- Install and test
- See available script commands
- Run the command in a different folder
- Suppress extra logging output
- Keep NPM dependencies up-to-date
- Control the NPM cache
- Run a node command or expression
- Print the result of an expression
- Generate random string
- See NPM environment variables
- Open NPM package homepage in the browser
- Delete files
- Run NPX command from specific package
- Run different NPM scripts depending on the platform
- Link local module using NPM
- Link local module using Yarn
- Extra tools
- Deprecate a released version
- Find issues with dependencies
- My NPM blog posts
- Related posts
Tip: if you do not have Node installed on your machine, watch this video where I install Node on a Mac, and then install and open Cypress.
Install and test
You can install NPM dependencies and run tests with a single command:
$ npm it
If you use the
$ npm cit
See available script commands
package.json has "scripts" commands like these
You can list them all using
Run the command in a different folder
You can use the option
--prefix <path/to/folder> to run NPM command in a particular folder. It works like a cross-platform
cd <path/to/folder>; npm ... combination.
Let's say we are in a larger project, and the server we want to launch is in its own subfolder
Let's say the
sub/folder/package.json has a "start" script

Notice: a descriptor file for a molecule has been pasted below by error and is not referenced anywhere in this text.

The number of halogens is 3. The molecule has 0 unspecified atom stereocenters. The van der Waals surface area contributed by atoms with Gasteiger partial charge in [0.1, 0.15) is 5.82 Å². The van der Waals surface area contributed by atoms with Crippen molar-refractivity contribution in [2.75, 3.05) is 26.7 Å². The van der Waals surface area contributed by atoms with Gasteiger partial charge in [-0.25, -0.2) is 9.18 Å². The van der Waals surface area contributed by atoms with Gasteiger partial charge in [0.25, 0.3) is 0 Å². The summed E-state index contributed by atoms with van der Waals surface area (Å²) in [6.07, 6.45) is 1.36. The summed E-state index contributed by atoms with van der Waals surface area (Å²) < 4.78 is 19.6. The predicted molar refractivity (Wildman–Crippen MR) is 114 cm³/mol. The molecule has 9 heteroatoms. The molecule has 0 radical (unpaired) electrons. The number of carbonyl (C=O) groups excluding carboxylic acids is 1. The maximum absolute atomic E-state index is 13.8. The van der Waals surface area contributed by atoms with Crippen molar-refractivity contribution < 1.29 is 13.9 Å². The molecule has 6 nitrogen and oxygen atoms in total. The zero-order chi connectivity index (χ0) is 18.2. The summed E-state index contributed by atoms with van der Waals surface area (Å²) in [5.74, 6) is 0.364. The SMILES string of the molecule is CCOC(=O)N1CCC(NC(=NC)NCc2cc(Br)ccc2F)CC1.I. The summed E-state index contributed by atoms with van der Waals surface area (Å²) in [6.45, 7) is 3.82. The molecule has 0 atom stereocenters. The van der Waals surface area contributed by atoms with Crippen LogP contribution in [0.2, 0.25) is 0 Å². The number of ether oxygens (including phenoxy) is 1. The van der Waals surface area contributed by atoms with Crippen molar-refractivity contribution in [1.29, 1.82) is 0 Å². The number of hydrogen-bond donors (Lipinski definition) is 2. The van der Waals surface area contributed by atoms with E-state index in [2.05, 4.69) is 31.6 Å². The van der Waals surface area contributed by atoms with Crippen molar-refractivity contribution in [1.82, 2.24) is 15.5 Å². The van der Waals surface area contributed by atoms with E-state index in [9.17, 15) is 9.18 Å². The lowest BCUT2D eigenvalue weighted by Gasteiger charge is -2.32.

Then we can install the dependencies and launch the app in the
sub/folder all from the root
app/ $ npm --prefix sub/folder install
Suppress extra logging output
npm run <script name> prints extra text
$ npm run print-me
You can suppress it using the
--silent flag (which hides all extra output, including STDERR)
$ npm run print-me
Keep NPM dependencies up-to-date
- using an external service like my favorite Renovate is my preferred way of keeping NPM dependencies up-to-date, read my Renovate blog posts
- using local tool next-update gives you stats and runs the tests when upgrading each module to ensure the update does not break the project
Control the NPM cache
By default NPM downloads the modules to install into
~/.npm folder (and a similar user folder on Windows). You can change the cache folder using an environment variable
npm_config_cache. You can also change it at run-time by providing
--cache <path/to/folder> argument:
# install NPM dependencies using a local folder ".npm" to
Run a node command or expression
node -e 'console.log("Hello there")'
Print the result of an expression
You can avoid
console.log by using
-p flag that automatically prints the result of the expression
node -e 'console.log(42)'
Generate random string
node -p 'crypto.randomBytes(4).toString("hex")'
Pseudo-random using `Math.random()
See NPM environment variables
When NPM command like
npm run ... executes, it puts all NPM config values into the
process.env object. To see all variables set, use
npm run env
There will be variables prefixed with
Open NPM package homepage in the browser
npm home <npm package name>